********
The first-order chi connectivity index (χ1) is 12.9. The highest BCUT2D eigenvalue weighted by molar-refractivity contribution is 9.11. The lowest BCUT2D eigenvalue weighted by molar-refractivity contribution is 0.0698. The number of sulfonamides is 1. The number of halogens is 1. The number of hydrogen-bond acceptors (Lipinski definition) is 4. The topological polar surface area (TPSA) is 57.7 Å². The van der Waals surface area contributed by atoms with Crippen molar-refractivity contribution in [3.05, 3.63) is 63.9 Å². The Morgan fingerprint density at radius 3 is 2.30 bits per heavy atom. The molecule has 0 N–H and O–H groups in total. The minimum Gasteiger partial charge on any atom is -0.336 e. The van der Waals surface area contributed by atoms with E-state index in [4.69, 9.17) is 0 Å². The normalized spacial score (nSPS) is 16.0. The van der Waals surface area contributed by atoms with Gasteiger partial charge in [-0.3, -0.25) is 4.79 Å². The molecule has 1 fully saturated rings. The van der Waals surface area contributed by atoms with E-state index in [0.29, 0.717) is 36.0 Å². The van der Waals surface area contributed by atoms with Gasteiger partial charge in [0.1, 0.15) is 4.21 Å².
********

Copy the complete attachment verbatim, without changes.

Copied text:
The first-order chi connectivity index (χ1) is 12.9. The highest BCUT2D eigenvalue weighted by molar-refractivity contribution is 9.11. The lowest BCUT2D eigenvalue weighted by molar-refractivity contribution is 0.0698. The number of sulfonamides is 1. The number of halogens is 1. The number of hydrogen-bond acceptors (Lipinski definition) is 4. The topological polar surface area (TPSA) is 57.7 Å². The van der Waals surface area contributed by atoms with Crippen molar-refractivity contribution in [3.05, 3.63) is 63.9 Å². The Morgan fingerprint density at radius 3 is 2.30 bits per heavy atom. The molecule has 0 N–H and O–H groups in total. The minimum Gasteiger partial charge on any atom is -0.336 e. The van der Waals surface area contributed by atoms with E-state index in [4.69, 9.17) is 0 Å². The normalized spacial score (nSPS) is 16.0. The van der Waals surface area contributed by atoms with Gasteiger partial charge in [-0.3, -0.25) is 4.79 Å². The molecule has 1 fully saturated rings. The van der Waals surface area contributed by atoms with E-state index in [0.29, 0.717) is 36.0 Å². The van der Waals surface area contributed by atoms with Gasteiger partial charge in [0.1, 0.15) is 4.21 Å².